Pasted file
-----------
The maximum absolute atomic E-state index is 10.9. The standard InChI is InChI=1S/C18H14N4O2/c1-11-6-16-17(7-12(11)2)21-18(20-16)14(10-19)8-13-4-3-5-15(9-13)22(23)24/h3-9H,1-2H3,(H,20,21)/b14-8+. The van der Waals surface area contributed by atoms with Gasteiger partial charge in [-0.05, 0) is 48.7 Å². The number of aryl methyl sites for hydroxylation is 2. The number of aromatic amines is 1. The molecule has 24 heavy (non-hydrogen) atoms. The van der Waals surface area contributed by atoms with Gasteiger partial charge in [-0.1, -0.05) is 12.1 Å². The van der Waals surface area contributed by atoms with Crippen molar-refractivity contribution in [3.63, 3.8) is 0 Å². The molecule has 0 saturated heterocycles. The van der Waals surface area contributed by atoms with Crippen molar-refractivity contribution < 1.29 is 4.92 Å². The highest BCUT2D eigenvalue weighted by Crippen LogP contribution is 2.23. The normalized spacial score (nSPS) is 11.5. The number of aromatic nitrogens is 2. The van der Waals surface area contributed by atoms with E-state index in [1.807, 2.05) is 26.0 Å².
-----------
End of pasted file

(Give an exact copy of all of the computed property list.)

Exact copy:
The maximum absolute atomic E-state index is 10.9. The standard InChI is InChI=1S/C18H14N4O2/c1-11-6-16-17(7-12(11)2)21-18(20-16)14(10-19)8-13-4-3-5-15(9-13)22(23)24/h3-9H,1-2H3,(H,20,21)/b14-8+. The van der Waals surface area contributed by atoms with Gasteiger partial charge in [-0.05, 0) is 48.7 Å². The number of aryl methyl sites for hydroxylation is 2. The number of aromatic amines is 1. The molecule has 24 heavy (non-hydrogen) atoms. The van der Waals surface area contributed by atoms with Gasteiger partial charge in [-0.1, -0.05) is 12.1 Å². The van der Waals surface area contributed by atoms with Crippen molar-refractivity contribution in [3.63, 3.8) is 0 Å². The molecule has 0 saturated heterocycles. The van der Waals surface area contributed by atoms with Crippen molar-refractivity contribution < 1.29 is 4.92 Å². The highest BCUT2D eigenvalue weighted by Crippen LogP contribution is 2.23. The normalized spacial score (nSPS) is 11.5. The number of aromatic nitrogens is 2. The van der Waals surface area contributed by atoms with E-state index in [1.807, 2.05) is 26.0 Å².